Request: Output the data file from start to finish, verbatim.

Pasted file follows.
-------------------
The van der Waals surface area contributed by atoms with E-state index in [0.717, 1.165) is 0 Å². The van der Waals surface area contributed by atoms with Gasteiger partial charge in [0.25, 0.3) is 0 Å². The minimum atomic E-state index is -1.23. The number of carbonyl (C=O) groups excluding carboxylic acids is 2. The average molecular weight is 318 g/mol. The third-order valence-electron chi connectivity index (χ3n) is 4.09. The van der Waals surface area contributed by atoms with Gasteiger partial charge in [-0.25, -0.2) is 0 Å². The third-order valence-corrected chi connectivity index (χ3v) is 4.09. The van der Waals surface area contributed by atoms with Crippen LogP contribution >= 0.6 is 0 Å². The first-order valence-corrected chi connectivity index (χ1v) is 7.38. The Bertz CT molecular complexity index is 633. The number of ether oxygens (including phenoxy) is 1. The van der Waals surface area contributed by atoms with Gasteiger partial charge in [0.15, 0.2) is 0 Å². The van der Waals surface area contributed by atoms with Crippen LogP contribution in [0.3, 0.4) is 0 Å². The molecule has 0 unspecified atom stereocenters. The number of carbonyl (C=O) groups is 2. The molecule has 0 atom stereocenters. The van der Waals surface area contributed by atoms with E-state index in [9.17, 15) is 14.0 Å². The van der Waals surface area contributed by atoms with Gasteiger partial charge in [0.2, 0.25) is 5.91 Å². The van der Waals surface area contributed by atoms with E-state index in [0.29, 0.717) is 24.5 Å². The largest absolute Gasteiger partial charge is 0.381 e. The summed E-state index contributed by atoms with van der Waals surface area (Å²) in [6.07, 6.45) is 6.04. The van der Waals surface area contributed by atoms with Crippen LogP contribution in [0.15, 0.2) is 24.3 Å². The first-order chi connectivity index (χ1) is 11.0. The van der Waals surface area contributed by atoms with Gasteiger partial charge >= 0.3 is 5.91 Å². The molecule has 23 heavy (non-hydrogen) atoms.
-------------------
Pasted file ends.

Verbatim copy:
The van der Waals surface area contributed by atoms with E-state index in [0.717, 1.165) is 0 Å². The van der Waals surface area contributed by atoms with Gasteiger partial charge in [0.25, 0.3) is 0 Å². The minimum atomic E-state index is -1.23. The number of carbonyl (C=O) groups excluding carboxylic acids is 2. The average molecular weight is 318 g/mol. The third-order valence-electron chi connectivity index (χ3n) is 4.09. The van der Waals surface area contributed by atoms with Gasteiger partial charge in [-0.25, -0.2) is 0 Å². The third-order valence-corrected chi connectivity index (χ3v) is 4.09. The van der Waals surface area contributed by atoms with Crippen LogP contribution >= 0.6 is 0 Å². The first-order valence-corrected chi connectivity index (χ1v) is 7.38. The Bertz CT molecular complexity index is 633. The number of ether oxygens (including phenoxy) is 1. The van der Waals surface area contributed by atoms with Gasteiger partial charge in [0.15, 0.2) is 0 Å². The van der Waals surface area contributed by atoms with Crippen LogP contribution in [0.3, 0.4) is 0 Å². The molecule has 0 unspecified atom stereocenters. The number of carbonyl (C=O) groups is 2. The molecule has 0 atom stereocenters. The van der Waals surface area contributed by atoms with E-state index in [9.17, 15) is 14.0 Å². The van der Waals surface area contributed by atoms with Gasteiger partial charge in [0.2, 0.25) is 5.91 Å². The van der Waals surface area contributed by atoms with E-state index in [0.29, 0.717) is 24.5 Å². The largest absolute Gasteiger partial charge is 0.381 e. The summed E-state index contributed by atoms with van der Waals surface area (Å²) in [6.07, 6.45) is 6.04. The van der Waals surface area contributed by atoms with Crippen LogP contribution in [0.15, 0.2) is 24.3 Å². The first-order chi connectivity index (χ1) is 11.0. The van der Waals surface area contributed by atoms with Gasteiger partial charge >= 0.3 is 5.91 Å². The molecule has 23 heavy (non-hydrogen) atoms.